note6_n5

Note6_n5 - Econ303 Solow Growth Model Part Two Empirical success of the Solow growth model The Solow growth model predicts the following 1 1 A

Info iconThis preview shows pages 1–3. Sign up to view the full content.

View Full Document Right Arrow Icon
Econ303 Solow Growth Model: Part Two 1 Empirical success of the Solow growth model The Solow growth model predicts the following: 1. A country with high investment (or saving) rate enjoys high GDP per capita in the long run. 2. Two countries with the same initial capital stock, the country with higher investment (or saving) rate grows faster. 3. Two countries with the same saving rate, the country with lower initial capital stock grows faster. These predictions agree with data. The first two scattered plots on the next page show the positive correlation between the investment rate and GDP per capita and the positive correlation between the investment rate and the growth rate of GDP per capita. The third plot shows a weak negative correlation between the growth rate of GDP per capita and the initial level of capital per capita. A more sophisticated quantitative analysis (regression analysis) also supports the Solow growth model. Let’s regress the average growth rate of GDP per capita on a constant, initial level of capital per capita, and average investment rate for the period of 1960-1990. Growth rate = constant + b 1 · log( Initial capital ) + b 2 · Investment rate Below are the values of the regression coefficients and how to interpret them: 1. Constant = 2.9827 The average growth rate within this group of countries is 2.98% per year. 2. b 1 =-0.4571 The negative sign means that the higher the initial level of capital is, the lower is the growth rate. (Agrees with the Solow model) In addition to this qualitative result, it also give a quantitative result. One percent increase of the initial per capita capital level leads to 0.46% decrease of growth rate of GDP per capita. 3. b 2 =0.1665 The positive sign means that higher investment rates result in higher growth rates. (Also agrees with the Solow model) One more percent of GDP invested generates 0.17% increase of growth rate.
Background image of page 1

Info iconThis preview has intentionally blurred sections. Sign up to view the full version.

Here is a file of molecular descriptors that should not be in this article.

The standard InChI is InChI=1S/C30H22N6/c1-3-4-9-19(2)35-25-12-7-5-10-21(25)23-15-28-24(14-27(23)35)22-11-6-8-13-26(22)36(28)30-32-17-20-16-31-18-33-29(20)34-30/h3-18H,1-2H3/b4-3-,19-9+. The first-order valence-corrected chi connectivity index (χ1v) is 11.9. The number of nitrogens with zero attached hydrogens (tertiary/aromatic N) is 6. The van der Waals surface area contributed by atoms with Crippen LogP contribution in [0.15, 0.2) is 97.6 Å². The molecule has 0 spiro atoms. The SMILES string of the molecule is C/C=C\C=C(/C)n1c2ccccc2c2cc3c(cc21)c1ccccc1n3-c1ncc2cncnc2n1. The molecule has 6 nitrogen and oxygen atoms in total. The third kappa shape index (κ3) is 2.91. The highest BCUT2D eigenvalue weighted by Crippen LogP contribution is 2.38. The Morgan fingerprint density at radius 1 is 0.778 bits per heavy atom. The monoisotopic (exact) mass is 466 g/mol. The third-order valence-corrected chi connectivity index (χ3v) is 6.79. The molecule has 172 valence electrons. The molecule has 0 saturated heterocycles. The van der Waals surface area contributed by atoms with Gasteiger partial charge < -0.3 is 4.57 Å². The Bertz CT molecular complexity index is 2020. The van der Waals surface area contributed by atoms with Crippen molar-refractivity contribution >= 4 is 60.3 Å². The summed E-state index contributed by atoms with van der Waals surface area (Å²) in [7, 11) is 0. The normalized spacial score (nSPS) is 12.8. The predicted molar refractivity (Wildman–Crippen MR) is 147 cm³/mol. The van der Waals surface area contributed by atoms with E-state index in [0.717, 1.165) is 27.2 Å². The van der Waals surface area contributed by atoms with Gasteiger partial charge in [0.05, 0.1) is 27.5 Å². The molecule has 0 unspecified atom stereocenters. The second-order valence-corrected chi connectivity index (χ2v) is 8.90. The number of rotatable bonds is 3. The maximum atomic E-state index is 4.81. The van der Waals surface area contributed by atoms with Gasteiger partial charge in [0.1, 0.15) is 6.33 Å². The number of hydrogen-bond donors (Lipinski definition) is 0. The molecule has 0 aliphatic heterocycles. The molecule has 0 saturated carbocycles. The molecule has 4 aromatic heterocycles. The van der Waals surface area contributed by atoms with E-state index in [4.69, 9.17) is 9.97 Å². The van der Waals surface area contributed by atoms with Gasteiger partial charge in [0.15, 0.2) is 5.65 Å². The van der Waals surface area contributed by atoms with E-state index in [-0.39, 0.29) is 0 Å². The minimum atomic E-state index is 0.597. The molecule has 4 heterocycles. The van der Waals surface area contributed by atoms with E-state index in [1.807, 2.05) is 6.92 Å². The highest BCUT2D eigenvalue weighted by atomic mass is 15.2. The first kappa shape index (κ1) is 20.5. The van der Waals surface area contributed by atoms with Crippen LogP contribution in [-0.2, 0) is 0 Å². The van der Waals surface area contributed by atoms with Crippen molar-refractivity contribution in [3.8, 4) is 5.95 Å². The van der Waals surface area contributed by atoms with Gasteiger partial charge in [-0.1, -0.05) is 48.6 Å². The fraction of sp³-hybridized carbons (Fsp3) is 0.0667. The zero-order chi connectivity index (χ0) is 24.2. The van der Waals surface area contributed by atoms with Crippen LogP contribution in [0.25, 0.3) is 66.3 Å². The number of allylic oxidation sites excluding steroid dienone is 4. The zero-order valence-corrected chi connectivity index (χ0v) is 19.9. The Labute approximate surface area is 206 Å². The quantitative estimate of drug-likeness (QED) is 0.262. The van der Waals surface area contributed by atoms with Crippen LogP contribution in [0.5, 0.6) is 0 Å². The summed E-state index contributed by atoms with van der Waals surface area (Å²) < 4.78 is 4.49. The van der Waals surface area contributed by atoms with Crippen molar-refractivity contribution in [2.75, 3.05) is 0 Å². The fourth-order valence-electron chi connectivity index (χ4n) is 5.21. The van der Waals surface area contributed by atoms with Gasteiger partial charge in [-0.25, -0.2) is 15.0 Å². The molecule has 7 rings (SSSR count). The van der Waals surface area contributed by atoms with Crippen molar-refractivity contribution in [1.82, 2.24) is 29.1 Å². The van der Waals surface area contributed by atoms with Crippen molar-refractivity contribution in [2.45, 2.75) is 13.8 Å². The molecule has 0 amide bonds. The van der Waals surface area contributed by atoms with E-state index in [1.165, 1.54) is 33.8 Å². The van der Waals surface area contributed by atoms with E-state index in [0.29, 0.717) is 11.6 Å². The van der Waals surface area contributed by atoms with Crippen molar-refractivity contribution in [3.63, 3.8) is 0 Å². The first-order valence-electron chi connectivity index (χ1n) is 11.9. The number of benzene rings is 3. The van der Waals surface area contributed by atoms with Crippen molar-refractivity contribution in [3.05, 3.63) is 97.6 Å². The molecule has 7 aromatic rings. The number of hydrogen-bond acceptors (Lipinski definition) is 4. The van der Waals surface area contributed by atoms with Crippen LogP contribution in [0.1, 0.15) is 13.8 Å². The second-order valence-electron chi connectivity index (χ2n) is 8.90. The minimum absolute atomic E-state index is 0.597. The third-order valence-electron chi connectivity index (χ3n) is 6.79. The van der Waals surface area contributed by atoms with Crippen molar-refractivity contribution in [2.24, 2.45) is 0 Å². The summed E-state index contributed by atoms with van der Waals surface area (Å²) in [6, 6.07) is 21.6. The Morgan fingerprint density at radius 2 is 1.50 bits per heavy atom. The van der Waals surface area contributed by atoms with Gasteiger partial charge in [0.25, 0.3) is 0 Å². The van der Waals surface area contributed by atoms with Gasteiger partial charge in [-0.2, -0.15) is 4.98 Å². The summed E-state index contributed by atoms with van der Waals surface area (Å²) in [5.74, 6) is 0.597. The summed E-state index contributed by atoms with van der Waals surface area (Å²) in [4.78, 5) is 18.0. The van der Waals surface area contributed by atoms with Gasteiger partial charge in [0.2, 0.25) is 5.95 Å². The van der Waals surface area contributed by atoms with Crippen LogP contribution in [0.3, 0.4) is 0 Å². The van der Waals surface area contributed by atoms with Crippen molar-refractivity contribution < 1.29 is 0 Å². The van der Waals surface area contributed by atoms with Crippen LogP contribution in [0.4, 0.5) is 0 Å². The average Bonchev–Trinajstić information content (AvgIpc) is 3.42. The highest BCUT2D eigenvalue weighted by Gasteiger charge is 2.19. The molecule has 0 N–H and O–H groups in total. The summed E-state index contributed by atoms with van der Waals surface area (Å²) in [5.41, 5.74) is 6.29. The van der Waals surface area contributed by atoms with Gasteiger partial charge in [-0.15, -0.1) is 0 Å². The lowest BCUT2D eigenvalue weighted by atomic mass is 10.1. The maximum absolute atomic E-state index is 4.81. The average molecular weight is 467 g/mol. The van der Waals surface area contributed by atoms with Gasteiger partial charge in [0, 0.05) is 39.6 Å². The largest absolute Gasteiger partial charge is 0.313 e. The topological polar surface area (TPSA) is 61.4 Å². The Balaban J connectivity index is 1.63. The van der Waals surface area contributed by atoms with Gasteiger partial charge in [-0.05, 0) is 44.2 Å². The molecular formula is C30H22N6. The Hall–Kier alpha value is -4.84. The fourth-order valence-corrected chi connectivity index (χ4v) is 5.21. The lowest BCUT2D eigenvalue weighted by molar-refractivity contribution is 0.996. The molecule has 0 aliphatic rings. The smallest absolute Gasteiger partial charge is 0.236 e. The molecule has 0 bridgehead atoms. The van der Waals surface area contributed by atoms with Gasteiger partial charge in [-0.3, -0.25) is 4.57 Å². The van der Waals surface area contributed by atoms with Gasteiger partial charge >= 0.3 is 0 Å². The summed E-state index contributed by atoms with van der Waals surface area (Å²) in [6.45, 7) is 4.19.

View Full DocumentRight Arrow Icon
Econ303 Solow Growth Model: Part Two 2 0 0.5 1 1.5 2 x 10 4 0 5 10 15 20 25 30 35 GDP per capita Investment rate -0.1 -0.05 0 0.05 0.1 0 5 10 15 20 25 30 35 GDP growth rate -0.02 0 0.02 0.04 0.06 0.08 4 5 6 7 8 9 10 11 Initital capital GDP growth rate 0 0.5 1 1.5 2 x 10 4 0 1 2 3 4 GDP per capita Population growth rate Furthermore, the effect of initial capital suggests that poorer countries should grow faster than richer ones. Eventually the poor will catch up and all countries go to the same steady state. This is called the convergence result of the Solow model. If we look at economies that are close to each other and are linked with free factor mobility, such as 50 states in the US, prefectures in Japan and even a group of western European countries, this is an accurate picture of what happened. If we look at broader sets of countries, for example US and India, we do not observe the
Background image of page 2
Image of page 3
This is the end of the preview. Sign up to access the rest of the document.

This note was uploaded on 12/06/2010 for the course ECON 3020 taught by Professor Williamson during the Spring '10 term at FSU.

Page1 / 7

Note6_n5 - Econ303 Solow Growth Model Part Two Empirical success of the Solow growth model The Solow growth model predicts the following 1 1 A

This preview shows document pages 1 - 3. Sign up to view the full document.

View Full Document Right Arrow Icon
Ask a homework question - tutors are online